Take Your Best Shot: William Orsua

By , on March 20, 2015

William Orsua in his home, in front of some of his photographs.
William Orsua in his home, in front of some of his photographs.

For many immigrants, the journey to Canada from their original country can be as straightforward as applying and coming over if and when they’re approved.

For William Orsua, his journey to Canada was quite the opposite. It took many years, and along the way he ended up in several different countries for years at a time. It is a journey that now finds him here in Canada, with a firmly established career, a thriving side business, and a growing family.

William Orsua was born in 1976 to parents Francisco and Virginia in Quiapo, Manila. Virginia owned a dress making and tailoring shop in Manila. Francisco was a foreman working overseas in places such as the US, Saudi Arabia, and Iraq, before coming home and setting up a business (a rice field and a fish pond) that was unfortunately completely destroyed in the Mount Pinatubo eruption of 1991. Despite the disaster, they found a way to survive and move on.

William described his family as middle class and hard working, an attitude that has stayed with him up to this day. He went to Emilio Aginaldo College where he earned a Bachelor of Science in Respiratory Therapy, and started working at Saint Luke’s Medical Center in Makati afterwards.

It was shortly after that William started his journey out of the Philippines.

“I bumped into this Australian guy, he’s married to a Filipino, and they met me on the job. He was representing a college in Australia, and he invited me to a seminar regarding people who want to study overseas. So I listened to it and said oh this is something quite interesting. So I told my parents and said I want to try this. I want to go to Australia,” he said.

So in 1999, with the blessing of his parents, he set off for Australia as a working student to study Information Technology. For a year and a half he studied, working as a care aide and teacher for children with intellectual disabilities on the side.

Another challenge presented itself in 2004. William went home to the Philippines for a holiday. During that time he took the opportunity to marry his long-time girlfriend, Vanessa. While in the Philippines, the company in Australia he was working for shut down, which derailed his efforts at permanent residency there. The timing was also bad in that Vanessa was pregnant with their first child, so he went and got a job at Saint Luke’s again. But the low salary made life difficult, so he went and searched for a new job.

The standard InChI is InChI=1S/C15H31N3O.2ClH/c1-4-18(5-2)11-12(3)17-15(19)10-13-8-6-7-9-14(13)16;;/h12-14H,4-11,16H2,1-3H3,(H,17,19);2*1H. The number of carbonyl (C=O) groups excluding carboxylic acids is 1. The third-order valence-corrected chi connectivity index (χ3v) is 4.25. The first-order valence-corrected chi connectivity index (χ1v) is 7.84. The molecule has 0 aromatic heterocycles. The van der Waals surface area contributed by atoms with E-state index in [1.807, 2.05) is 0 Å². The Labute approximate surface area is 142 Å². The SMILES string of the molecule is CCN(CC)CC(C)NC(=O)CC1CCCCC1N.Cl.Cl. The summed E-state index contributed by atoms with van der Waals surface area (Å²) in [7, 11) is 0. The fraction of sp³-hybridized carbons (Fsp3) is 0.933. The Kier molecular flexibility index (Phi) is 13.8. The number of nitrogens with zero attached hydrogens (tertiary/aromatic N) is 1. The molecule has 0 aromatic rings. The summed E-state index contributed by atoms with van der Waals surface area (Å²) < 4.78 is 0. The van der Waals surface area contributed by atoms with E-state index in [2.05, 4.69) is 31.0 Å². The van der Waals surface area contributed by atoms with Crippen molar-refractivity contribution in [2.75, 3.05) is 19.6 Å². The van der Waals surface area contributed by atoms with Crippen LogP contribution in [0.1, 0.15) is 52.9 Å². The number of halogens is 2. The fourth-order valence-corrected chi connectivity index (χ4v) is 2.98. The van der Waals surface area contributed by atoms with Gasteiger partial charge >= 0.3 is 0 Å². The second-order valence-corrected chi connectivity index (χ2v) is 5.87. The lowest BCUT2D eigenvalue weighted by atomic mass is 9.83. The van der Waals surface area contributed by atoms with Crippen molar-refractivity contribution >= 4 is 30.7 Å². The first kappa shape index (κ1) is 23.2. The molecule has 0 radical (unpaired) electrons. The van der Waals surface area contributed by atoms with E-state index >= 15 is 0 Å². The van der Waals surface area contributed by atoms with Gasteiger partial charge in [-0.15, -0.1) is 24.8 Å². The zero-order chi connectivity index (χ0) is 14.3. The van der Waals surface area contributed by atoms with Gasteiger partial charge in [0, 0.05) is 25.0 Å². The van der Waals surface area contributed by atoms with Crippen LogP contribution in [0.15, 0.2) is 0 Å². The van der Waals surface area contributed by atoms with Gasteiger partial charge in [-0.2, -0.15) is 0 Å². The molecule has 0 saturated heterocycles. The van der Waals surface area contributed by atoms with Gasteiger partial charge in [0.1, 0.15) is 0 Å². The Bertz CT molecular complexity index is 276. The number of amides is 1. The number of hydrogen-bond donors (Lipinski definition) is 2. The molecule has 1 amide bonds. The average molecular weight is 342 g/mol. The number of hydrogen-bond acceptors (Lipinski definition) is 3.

That search led him to Saudi Arabia, where William was offered a job by a company as a Respiratory Therapist in 2006. He remained there for two-and-a-half years.

While in Saudi Arabia, William would routinely seek out other job opportunities online. His search eventually led him to contacting the Rising Sun Venture Society in Prince George, inquiring about a position as a program manager for their disability programs. The Society liked him so much that they fast-tracked him to Canada in 2008. Nine months later, he was a permanent resident under the Provincial Nominee program.

William was there in Prince George by himself for about a year, until in January 2010 when he brought his family over to Canada. Seeking to further his career as a Respiratory Therapist, they moved down to Vancouver for more opportunities, despite having no family in the city and William having only one job interview lined up. Shortly after arriving he got his job at Vancouver General Hospital, where he has been ever since.

Since arriving in Canada William and Vanessa have had two more children, and they now have a home in Vancouver.

William with wife Vanessa and their children.
William with wife Vanessa and their children.

Soul Mates Productions
Before I left Prince George, I sold my car, and the guy who was buying it didn’t have enough money. But he offered his camera to make up the difference, a DSLR (Nikon D90), and I got curious. I liked photography, not seriously, just taking photos here and there,” he said.

After finding out how much the camera was worth, William accepted the trade.